Boeing 787-9
The first Boeing 787-9 Dreamliner featuring the new Boeing livery

In an effort to ease the backlog of work that has built up at the Boeing Company's (NYSE:BA) Charleston, S.C., plant in recent months, the Chicago-based aircraft manufacturer is offering workers there an 8 percent bonus if they can catch up by April 30.

Unfinished work on the 787 Dreamliner was causing a rift between workers at the Everett, Wash., plant who had been receiving unfinished and faulty fuselages from the Charleston plant, where workers have claimed they don’t have the manpower to keep up with the demand of 10 aircraft a month from headquarters.

Boeing has already hired an additional 1,100 skilled contract workers in an attempt to solve the problems. However, the backlog has persisted and the Charleston team remains about 8,000 jobs behind schedule, which amounts to about 10 days' work.

The main issue is wiring, which the Charleston plant has been neglecting in order to meet deadlines for sending aircraft to Everett for completion.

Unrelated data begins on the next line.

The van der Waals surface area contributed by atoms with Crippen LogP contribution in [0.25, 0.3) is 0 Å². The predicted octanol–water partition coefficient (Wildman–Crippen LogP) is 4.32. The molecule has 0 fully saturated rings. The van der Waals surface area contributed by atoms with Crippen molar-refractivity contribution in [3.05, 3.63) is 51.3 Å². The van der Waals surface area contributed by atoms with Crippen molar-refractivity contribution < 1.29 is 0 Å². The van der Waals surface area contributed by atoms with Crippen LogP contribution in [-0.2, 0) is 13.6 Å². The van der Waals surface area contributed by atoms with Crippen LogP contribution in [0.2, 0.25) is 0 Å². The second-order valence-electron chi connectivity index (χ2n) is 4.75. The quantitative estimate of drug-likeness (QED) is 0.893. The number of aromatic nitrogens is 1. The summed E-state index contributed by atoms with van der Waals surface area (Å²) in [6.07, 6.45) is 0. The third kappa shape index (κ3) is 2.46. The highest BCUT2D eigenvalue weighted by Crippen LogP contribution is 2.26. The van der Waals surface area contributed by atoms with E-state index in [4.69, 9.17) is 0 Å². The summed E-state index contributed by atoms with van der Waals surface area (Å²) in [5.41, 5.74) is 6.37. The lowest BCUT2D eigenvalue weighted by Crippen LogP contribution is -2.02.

“There are still a lot of wiring issues,” and the solution is “taking a lot of manpower and a lot of hours,” a Charleston worker told the Seattle Times.

The next fuselage that is due to be sent to Everett is Dreamliner number 178 and the company is aiming to have the problems resolved by aircraft number 195.

However, one Charleston worker said that the expectation that those issues will be resolved in a couple of months is unrealistic, claiming his plant is in a state of chaos.

While Charleston struggles to get production back to the desired level, the Everett plant continues to pick up the slack, resulting in a loss of two to three production days per week.

One unnamed Everett employee said that the whole production process in Everett comes to a standstill every week when they have to complete the work that wasn’t done in Charleston.

Boeing spokesman Marc Birtel, however, said that the 787 remains on target despite the problems.

“Traveled work is something we deal with in all production programs,” Birtel said, adding that the Charleston “mid-body team is working towrad a plan that will result in improved performance, and significantly less additional work [traveling to Everett], in the months ahead.”

If the number of jobs (i.e., projects) at Charleston can be reduced to 3,500 by April 30, then those workers will receive around $2,500 each. If they cannot, the incentive bonus will be reduced by 40 percent for a June 30 deadline, and if that target is not reached, it will be zero.